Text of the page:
Hepatic Damage in Experimental and Clinical Paragonimiasis

View More View Less
  • Department of Parasitology, Pathology and Medicine, Sichuan Medical College, Department of Pediatrics, Yaan Prefectural Hospital, Seng Gong Hospital, Sichuan, China

Abstract. The hepatic damage induced by Paragonimus skrjabini, and the migration route of this species and that of P. westermani, were investigated in a series of animal experiments and in 34 clinical and four autopsy cases of paragonimiasis. The major symptoms and signs of an unique case reported from Sichuan Province included hepatic tenderness, disturbance of hepatic functions, remittent fever, and cough with bloody sputum. Laparotomy revealed marked adhesions surrounding the liver, spleen and duodenum. Diagnosis was made by finding P. skrjabini in a bulla on the abdominal wall about 5 months after the onset of illness. After specific treatment with bithional, body temperature and liver functions returned to normal. Twenty-three of 33 cases independently studied from Fujian Province also showed similar hepatic function disturbance. Autopsy cases showed hepatic chronic eosinophilic abscesses with Charcot-Leyden crystals. Experimentally, P. skrjabini infection caused hepatic damage in all laboratory animals used. The main pathologic changes were initially acute eosinophilic abscesses in the liver, worms being found sometimes in the necrotic cavities of the abscesses; hepatomagaly also occurred. Some cysts containing mature worms were found in the liver of dogs 3–9 months after infection. Numerous eggs were deposited in the cyst walls. The migration route of P. skrjabini was studied in young dogs. Worms appeared in the liver initially on day 3 and reached their highest level on day 14. P. westermani also migrated into liver, but their numbers were less than those of P. skrjabini.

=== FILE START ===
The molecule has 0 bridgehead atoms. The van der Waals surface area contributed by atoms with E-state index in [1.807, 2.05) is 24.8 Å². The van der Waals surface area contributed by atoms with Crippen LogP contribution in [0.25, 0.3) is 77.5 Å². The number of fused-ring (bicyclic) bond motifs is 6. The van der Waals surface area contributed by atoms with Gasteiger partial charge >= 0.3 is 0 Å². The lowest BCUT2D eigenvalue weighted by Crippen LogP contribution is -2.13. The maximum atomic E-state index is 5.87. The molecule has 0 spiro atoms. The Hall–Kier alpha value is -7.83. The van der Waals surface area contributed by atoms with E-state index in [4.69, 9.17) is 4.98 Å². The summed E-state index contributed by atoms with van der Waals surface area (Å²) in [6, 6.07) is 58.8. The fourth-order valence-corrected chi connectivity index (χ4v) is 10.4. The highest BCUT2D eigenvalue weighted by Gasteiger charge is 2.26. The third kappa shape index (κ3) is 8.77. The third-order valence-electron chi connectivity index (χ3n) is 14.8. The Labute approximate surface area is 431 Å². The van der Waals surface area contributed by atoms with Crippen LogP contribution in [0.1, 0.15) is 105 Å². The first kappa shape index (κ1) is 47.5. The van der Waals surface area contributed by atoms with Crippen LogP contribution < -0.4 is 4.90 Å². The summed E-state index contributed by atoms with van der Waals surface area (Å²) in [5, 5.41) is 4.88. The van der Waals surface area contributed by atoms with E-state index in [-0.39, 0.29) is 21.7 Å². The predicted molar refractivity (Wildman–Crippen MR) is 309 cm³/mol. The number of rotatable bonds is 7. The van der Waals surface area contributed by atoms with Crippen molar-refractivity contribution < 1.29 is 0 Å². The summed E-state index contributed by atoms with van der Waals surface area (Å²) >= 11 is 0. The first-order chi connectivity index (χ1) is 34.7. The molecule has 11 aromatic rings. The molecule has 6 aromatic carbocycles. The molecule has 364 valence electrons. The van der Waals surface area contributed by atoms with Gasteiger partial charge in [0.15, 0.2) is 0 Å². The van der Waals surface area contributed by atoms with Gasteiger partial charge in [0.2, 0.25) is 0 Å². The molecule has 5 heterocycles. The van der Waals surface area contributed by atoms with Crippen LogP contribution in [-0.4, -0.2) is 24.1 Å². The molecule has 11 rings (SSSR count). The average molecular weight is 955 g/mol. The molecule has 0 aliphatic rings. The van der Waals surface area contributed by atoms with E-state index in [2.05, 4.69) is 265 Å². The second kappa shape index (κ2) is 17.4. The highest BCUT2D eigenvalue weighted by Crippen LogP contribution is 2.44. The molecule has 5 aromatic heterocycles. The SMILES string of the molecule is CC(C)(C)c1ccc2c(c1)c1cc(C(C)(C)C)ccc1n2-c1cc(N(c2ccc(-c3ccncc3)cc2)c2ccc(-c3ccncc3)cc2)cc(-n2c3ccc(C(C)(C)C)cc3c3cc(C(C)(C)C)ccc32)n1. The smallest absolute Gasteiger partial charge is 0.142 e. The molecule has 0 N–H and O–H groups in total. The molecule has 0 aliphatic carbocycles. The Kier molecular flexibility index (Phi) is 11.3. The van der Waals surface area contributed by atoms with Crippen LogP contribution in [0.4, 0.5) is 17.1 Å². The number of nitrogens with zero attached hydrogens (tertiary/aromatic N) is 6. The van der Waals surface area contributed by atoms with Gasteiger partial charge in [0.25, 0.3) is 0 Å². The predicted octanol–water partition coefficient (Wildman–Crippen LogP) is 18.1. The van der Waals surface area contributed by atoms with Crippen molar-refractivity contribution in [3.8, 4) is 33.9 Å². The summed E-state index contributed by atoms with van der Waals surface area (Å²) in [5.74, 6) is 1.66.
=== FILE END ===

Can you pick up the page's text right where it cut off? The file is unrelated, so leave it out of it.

Author Notes

Present address: Laboratory of Parasitology, The Rockefeller University, New York, New York 10021.